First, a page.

(Side note: once you build up like an A2 level or something, then you can benefit from watching subtitled movies in your spare time like in the Nordic countries. I think without their school system bringing them up to at least this level, they wouldn’t benefit from their TV culture of subbed films instead of dubbed.)

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What hindered you?

I am not sure whether I get your point @GMelillo . The reason you didn’t invest the same amount of work and dedication during your time as a student as you did as an adult has nothing to do with the school system. It’s a matter of willingness and motivation. The only things schools could do in that regards that come to my mind are to somehow illustrate the benefits of learning another language [1] or to put pressure on the students learning the language, for example by making it mandatory that they have to at least partially use those language in other subjects, too.

Of course the way languages are taught can be optimized. But from what you have written it isn’t obvious that if you would have spend the time in learning the language (2 hours/day as you wrote), you wouldn’t be able to have reached C1 until the end of your school time.

@nfera In regards to language learning efficiency, especially at the beginning, I am not sure whether self-studying is that much more efficient if you take everyone into consideration who ever attempted to do so. There are surely quiet some people who give up after a while because they don’t make the progress they wish for. One reason is surely that if you are trying to self-study a language for the very first time, you are indeed very inefficient. You have to learn how to do it properly. Not to mention those who would like to learn a new language but never try because they don’t even know where to start or don’t believe they can do it. A school class is very efficient in that regard as that it manages to at least get everyone on a basic level.

Isn’t that always the case? How does it benefit you if you just started learning the new language and immediately get that language thrown at you, not understanding a single word. If you start a new language in LingQ, do you fill the fields with descriptions in the target language or a translation to a language you understand? Do you use a monolingual dictionary right from the start? What is your point here?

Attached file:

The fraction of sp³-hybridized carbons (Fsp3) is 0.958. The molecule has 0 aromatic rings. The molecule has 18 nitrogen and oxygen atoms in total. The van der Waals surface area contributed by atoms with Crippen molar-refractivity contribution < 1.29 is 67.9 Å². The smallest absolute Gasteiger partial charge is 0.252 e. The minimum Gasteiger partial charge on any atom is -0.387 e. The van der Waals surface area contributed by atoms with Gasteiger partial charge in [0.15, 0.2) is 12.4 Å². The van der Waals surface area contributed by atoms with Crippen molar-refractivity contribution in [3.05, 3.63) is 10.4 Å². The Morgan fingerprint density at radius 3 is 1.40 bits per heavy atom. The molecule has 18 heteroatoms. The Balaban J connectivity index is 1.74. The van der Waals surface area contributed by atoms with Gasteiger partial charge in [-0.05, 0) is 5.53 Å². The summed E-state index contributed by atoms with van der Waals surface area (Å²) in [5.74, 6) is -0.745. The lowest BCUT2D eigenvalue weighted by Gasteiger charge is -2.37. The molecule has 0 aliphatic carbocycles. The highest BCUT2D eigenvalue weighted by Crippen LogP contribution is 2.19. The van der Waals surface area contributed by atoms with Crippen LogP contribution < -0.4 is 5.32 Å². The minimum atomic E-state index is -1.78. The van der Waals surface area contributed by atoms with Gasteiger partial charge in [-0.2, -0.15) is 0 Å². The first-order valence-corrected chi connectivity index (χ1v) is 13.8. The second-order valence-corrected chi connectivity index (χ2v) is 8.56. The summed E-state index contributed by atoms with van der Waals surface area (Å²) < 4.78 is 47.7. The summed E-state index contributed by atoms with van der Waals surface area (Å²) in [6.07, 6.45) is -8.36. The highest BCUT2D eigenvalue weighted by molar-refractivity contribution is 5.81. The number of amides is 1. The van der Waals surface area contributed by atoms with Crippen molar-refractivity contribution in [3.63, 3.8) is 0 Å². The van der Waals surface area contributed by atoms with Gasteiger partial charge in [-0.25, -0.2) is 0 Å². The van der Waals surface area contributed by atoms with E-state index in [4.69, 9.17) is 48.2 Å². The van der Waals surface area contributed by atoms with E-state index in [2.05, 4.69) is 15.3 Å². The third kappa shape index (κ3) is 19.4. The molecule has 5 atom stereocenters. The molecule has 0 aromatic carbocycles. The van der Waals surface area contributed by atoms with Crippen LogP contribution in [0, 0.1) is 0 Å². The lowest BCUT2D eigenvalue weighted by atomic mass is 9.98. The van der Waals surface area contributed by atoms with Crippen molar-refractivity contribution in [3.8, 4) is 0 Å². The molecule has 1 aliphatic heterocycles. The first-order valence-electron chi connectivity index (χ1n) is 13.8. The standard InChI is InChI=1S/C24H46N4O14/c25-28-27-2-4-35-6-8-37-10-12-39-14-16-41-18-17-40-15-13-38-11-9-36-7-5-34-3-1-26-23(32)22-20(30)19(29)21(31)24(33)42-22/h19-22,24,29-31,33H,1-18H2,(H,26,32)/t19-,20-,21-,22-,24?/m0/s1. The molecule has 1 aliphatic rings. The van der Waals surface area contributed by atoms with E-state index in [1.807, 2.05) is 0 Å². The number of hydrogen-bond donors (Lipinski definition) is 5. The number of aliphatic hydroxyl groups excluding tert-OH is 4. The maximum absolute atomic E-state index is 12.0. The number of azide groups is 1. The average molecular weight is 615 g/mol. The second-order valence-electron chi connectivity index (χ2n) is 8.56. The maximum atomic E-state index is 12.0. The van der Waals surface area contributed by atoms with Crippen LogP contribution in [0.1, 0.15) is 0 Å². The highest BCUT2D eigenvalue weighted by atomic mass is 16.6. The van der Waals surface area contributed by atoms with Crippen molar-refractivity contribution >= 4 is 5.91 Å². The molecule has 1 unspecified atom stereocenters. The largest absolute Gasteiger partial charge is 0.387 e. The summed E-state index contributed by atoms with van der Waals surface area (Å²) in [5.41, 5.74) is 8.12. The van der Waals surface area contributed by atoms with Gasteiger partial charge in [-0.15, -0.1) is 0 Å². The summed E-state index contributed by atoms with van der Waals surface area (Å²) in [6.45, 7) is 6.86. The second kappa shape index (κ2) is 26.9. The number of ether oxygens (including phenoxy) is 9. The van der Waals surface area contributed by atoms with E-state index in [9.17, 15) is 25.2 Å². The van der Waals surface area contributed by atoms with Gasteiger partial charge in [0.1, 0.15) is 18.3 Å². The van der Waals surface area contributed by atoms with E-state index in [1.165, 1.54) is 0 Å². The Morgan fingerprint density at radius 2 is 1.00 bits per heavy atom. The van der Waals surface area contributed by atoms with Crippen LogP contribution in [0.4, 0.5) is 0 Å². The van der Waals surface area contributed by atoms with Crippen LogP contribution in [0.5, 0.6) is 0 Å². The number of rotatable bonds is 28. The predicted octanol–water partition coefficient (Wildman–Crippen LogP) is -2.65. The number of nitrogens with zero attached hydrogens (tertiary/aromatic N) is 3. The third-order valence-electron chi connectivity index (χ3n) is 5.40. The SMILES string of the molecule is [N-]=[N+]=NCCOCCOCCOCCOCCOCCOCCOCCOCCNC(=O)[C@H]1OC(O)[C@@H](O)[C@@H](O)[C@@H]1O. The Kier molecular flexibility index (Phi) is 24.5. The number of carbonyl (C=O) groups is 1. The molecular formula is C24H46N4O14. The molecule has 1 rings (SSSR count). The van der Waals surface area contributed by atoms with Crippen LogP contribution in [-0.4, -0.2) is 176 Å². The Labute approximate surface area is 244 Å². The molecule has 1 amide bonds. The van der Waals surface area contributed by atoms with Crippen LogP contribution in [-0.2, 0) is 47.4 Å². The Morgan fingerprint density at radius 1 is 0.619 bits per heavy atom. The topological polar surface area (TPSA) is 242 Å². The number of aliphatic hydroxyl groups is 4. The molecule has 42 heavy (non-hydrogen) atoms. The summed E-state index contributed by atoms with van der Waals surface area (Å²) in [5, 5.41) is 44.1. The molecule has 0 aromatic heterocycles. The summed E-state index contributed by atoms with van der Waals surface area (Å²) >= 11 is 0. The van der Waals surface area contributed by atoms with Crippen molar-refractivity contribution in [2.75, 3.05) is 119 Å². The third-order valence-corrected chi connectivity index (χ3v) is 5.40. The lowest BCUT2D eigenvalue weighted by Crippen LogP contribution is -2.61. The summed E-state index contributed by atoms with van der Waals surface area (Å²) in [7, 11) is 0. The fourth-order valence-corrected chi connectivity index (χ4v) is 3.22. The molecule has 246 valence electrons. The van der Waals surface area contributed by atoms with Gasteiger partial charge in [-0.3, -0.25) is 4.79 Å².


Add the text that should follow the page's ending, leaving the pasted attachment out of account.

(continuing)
[1] The benefit of learning a language is a difficult matter, imho. There are of course intellectual benefits like self-improvement, getting to know other cultures and strengthen the intercultural understanding, access to different sources of information (the difference in news reporting between german and non-german media is enourmous, for example). However, I am not sure to which extent you can communicate those to kids or teenagers so that they are willing to contribute a significant amount of time and effort learning foreign languages.

The main pulling factor is probably of economical nature which, as mentioned earlier, is probably also an explanation for the differences between English and non-English countries. However, this is also restricted as on one side this may cause some motivation for learning English, but not necessarely for other languages, and on the other side this restricts to careers where it is likely that you get into contact with foreigners or have to create output for an international audience, like for example scientists do. If you aim to work in the service or craft industry, where you >99% of the time interact with people from your country, the benefit of language learning is neglectable.

I am so glad I got to learn French in school in 1970s America, from 7th-12th grade. I only wish I could have started earlier so I would have had a shot at being accentless.

Without the technologies of today, and with an American-born teacher, we were limited in our exposure to at-speed, colloquial French. But we learned solid grammar and vocabulary, were immersed during each class period, learned some geography, history, and how to be polite. We memorized poetry and performed dictées. We learned to write stories and essays.